It needs certain elements to reach its potential and so do you. If you desire skill improvement and you are genuinely working on your improvement with your instructor, then understand and appreciate that you are literally growing a new version of a golf skill.
You see you are in-fact acquiring a new learning experience on a physical plane. This is opposed to the way you acquire knowledge, such as having to remember an historical fact like remembering when the Magna Carta was signed (June 15th, 1215 in case you were wondering).
This type of learning is vastly different to the way you learned how to brush your teeth.
With skill learning, what started out as a disoriented and dysfunctional attempt at cleaning your teeth with toothpaste, became an efficient non-conscious physical movement that you can perform with your eyes closed almost the same way every time.
A little bit of consistent, persistent and thoughtful effort goes a long way to developing skills that can last you a life time.
Let me offer you one way of thinking about persisting with your progress along the plateau with a simple Zen story...
The Four Horses - A Zen Story
“There are four kinds of horses: excellent ones, good ones, poor ones, and bad ones. The best horse will run slow and fast, right and left, at the driver’s will, before it sees the shadow of the whip; the second best will run as well as the first one, just before the whip reaches its skin; the third one will run when it feels pain on its body; the fourth will run after the pain penetrates to the marrow of its bones.”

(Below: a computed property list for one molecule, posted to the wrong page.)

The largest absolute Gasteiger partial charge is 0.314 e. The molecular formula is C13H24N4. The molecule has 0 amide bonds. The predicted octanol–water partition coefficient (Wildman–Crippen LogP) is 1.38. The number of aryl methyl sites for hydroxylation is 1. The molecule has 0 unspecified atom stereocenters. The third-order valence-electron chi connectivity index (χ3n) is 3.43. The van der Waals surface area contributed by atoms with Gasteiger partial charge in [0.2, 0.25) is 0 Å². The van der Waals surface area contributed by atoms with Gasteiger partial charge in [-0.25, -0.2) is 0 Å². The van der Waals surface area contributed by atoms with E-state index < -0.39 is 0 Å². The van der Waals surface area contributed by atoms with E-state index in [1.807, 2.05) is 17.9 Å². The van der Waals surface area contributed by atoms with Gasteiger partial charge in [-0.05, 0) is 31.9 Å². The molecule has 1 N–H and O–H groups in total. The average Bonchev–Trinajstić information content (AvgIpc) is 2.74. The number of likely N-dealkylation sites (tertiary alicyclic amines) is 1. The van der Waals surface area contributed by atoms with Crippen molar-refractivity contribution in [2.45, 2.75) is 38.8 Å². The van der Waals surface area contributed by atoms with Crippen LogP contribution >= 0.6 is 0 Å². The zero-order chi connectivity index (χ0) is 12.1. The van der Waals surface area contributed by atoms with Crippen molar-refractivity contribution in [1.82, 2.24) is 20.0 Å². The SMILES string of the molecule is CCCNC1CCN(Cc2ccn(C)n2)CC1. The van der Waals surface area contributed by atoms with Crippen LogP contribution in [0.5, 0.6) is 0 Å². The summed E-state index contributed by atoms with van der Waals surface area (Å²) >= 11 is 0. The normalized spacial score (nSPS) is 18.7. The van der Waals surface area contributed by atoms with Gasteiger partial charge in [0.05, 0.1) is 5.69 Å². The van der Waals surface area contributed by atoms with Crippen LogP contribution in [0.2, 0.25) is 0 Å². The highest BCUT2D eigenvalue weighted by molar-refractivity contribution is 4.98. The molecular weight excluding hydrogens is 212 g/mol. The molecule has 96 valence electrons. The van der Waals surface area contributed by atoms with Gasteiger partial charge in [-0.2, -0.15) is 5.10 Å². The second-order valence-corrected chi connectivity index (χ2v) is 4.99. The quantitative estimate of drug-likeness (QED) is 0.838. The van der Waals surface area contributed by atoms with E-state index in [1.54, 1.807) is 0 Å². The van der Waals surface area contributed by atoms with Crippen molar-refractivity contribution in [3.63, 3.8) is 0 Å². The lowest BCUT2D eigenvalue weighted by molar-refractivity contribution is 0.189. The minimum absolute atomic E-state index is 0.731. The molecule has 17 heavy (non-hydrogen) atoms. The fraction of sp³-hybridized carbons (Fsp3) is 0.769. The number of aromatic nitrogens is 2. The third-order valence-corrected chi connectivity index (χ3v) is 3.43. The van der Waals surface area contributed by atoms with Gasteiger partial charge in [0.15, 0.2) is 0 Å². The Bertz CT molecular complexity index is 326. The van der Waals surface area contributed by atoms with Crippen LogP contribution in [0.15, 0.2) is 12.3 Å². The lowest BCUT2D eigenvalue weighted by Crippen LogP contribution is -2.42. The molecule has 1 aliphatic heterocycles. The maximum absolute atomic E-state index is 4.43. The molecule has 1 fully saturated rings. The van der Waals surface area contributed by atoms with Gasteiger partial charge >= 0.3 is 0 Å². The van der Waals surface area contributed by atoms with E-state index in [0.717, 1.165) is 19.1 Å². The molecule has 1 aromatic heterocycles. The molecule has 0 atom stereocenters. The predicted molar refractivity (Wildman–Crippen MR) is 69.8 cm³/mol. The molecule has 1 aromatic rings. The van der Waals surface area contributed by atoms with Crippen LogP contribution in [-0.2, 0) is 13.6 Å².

“You can imagine how difficult it is for the fourth one to learn to run.”
“When we hear this story, almost all of us want to be the best horse.”
If it is impossible to be the best one, we want to be the second best.”
“But this is a mistake, when you learn too easily, you’re tempted not to work hard, not to penetrate to the marrow of a practice.”
From Zen Mind, Beginner’s Mind by Shunryu Suzuki Roshi
Persist Don't Resist
Your goal should be to truly enjoy your efforts to improve your golf skills by embracing your struggle to make progress.
Remember there is growth, it might be almost imperceptible to you, but it is certainly happening.
See your time on the plateau as the only way to learn the right way, and that all learning is happening on a plateau. Your high's and low's are really just different places in space.
Enjoy the process of transforming yourself, don’t resist the learning—persist with the learning!
Remember that you are transforming yourself to be a different version of the golfer you are currently are by persisting and enjoying your journey on the plateau.
It is only through persistence and determination that you can learn your new way of doing something that is important to you.
Also it is also helpful to understand that there is really no other way to learn a physical skill to the level of mastery.
To completely trust your golf skills in any situation you face on the golf course is the highest level of learning, and this requires the paying of a price, and this price is the constant physical work of performing thousands of repetitions.
However the benefits are many, if you will just keep working towards your goal, so embrace the resistance with lots of persistence, grit and determination.
And remember to keep smiling and remain upbeat on your journey to mastery.
Your new golf skill is just over the hill, so don't stop now when you are so close.
Lawrie Montague and David Milne - Pro Tour Golf College
The Professional Golf Tour Training College